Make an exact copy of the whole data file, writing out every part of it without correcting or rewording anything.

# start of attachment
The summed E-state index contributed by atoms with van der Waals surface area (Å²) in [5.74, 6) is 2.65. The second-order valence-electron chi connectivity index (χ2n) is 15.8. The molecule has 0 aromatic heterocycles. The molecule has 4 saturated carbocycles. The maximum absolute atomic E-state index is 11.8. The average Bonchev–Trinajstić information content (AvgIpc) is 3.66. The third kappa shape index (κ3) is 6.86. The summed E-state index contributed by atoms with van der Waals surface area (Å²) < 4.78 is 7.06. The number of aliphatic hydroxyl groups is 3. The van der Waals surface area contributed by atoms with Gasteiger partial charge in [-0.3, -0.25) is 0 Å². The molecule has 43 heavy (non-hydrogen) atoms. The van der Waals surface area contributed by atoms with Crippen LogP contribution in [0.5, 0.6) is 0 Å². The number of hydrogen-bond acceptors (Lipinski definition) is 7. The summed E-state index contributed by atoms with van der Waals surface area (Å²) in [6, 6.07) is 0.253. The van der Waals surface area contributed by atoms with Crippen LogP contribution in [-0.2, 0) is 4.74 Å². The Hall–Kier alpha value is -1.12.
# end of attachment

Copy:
The summed E-state index contributed by atoms with van der Waals surface area (Å²) in [5.74, 6) is 2.65. The second-order valence-electron chi connectivity index (χ2n) is 15.8. The molecule has 0 aromatic heterocycles. The molecule has 4 saturated carbocycles. The maximum absolute atomic E-state index is 11.8. The average Bonchev–Trinajstić information content (AvgIpc) is 3.66. The third kappa shape index (κ3) is 6.86. The summed E-state index contributed by atoms with van der Waals surface area (Å²) < 4.78 is 7.06. The number of aliphatic hydroxyl groups is 3. The van der Waals surface area contributed by atoms with Gasteiger partial charge in [-0.3, -0.25) is 0 Å². The molecule has 43 heavy (non-hydrogen) atoms. The van der Waals surface area contributed by atoms with Crippen LogP contribution in [0.5, 0.6) is 0 Å². The number of hydrogen-bond acceptors (Lipinski definition) is 7. The summed E-state index contributed by atoms with van der Waals surface area (Å²) in [6, 6.07) is 0.253. The van der Waals surface area contributed by atoms with Crippen LogP contribution in [-0.2, 0) is 4.74 Å². The Hall–Kier alpha value is -1.12.